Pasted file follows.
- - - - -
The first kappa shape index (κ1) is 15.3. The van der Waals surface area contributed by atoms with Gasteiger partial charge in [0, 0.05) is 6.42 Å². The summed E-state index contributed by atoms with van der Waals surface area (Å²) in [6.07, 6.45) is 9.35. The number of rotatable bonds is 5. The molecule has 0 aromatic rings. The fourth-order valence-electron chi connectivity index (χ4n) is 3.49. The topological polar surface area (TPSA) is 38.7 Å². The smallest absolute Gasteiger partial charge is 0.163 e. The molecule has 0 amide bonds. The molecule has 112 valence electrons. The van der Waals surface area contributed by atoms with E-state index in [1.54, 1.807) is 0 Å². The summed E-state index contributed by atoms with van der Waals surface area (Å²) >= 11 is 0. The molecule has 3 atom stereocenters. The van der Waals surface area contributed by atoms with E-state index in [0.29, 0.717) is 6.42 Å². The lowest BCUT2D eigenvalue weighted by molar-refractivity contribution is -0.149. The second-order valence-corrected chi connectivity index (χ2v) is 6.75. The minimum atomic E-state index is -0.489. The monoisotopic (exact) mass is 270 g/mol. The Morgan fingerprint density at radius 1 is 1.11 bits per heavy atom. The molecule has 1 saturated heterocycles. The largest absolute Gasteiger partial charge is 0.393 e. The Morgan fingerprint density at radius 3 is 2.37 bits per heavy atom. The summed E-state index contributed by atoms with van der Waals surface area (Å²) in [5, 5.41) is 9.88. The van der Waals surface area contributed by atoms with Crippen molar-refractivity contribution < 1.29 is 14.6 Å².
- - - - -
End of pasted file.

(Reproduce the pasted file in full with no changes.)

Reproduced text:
The first kappa shape index (κ1) is 15.3. The van der Waals surface area contributed by atoms with Gasteiger partial charge in [0, 0.05) is 6.42 Å². The summed E-state index contributed by atoms with van der Waals surface area (Å²) in [6.07, 6.45) is 9.35. The number of rotatable bonds is 5. The molecule has 0 aromatic rings. The fourth-order valence-electron chi connectivity index (χ4n) is 3.49. The topological polar surface area (TPSA) is 38.7 Å². The smallest absolute Gasteiger partial charge is 0.163 e. The molecule has 0 amide bonds. The molecule has 112 valence electrons. The van der Waals surface area contributed by atoms with E-state index in [1.54, 1.807) is 0 Å². The summed E-state index contributed by atoms with van der Waals surface area (Å²) >= 11 is 0. The molecule has 3 atom stereocenters. The van der Waals surface area contributed by atoms with E-state index in [0.29, 0.717) is 6.42 Å². The lowest BCUT2D eigenvalue weighted by molar-refractivity contribution is -0.149. The second-order valence-corrected chi connectivity index (χ2v) is 6.75. The minimum atomic E-state index is -0.489. The monoisotopic (exact) mass is 270 g/mol. The Morgan fingerprint density at radius 1 is 1.11 bits per heavy atom. The molecule has 1 saturated heterocycles. The largest absolute Gasteiger partial charge is 0.393 e. The Morgan fingerprint density at radius 3 is 2.37 bits per heavy atom. The summed E-state index contributed by atoms with van der Waals surface area (Å²) in [5, 5.41) is 9.88. The van der Waals surface area contributed by atoms with Crippen molar-refractivity contribution < 1.29 is 14.6 Å².